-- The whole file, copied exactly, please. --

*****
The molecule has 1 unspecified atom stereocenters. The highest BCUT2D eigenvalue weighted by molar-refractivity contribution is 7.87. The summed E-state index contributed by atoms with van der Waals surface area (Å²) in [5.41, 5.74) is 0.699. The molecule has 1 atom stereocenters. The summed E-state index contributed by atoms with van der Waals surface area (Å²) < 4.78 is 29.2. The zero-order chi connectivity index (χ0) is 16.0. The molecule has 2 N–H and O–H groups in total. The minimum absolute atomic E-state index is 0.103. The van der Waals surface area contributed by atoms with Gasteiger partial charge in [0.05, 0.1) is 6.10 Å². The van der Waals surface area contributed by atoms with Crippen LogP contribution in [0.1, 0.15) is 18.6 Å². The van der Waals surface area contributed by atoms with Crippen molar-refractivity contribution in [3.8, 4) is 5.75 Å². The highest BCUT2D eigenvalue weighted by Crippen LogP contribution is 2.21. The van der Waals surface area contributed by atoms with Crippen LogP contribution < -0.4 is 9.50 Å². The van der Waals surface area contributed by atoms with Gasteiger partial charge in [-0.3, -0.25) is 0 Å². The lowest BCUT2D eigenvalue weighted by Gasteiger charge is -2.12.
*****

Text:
The molecule has 1 unspecified atom stereocenters. The highest BCUT2D eigenvalue weighted by molar-refractivity contribution is 7.87. The summed E-state index contributed by atoms with van der Waals surface area (Å²) in [5.41, 5.74) is 0.699. The molecule has 1 atom stereocenters. The summed E-state index contributed by atoms with van der Waals surface area (Å²) < 4.78 is 29.2. The zero-order chi connectivity index (χ0) is 16.0. The molecule has 2 N–H and O–H groups in total. The minimum absolute atomic E-state index is 0.103. The van der Waals surface area contributed by atoms with Gasteiger partial charge in [0.05, 0.1) is 6.10 Å². The van der Waals surface area contributed by atoms with Crippen LogP contribution in [0.1, 0.15) is 18.6 Å². The van der Waals surface area contributed by atoms with Crippen molar-refractivity contribution in [3.8, 4) is 5.75 Å². The highest BCUT2D eigenvalue weighted by Crippen LogP contribution is 2.21. The van der Waals surface area contributed by atoms with Crippen LogP contribution < -0.4 is 9.50 Å². The van der Waals surface area contributed by atoms with Gasteiger partial charge in [-0.3, -0.25) is 0 Å². The lowest BCUT2D eigenvalue weighted by Gasteiger charge is -2.12.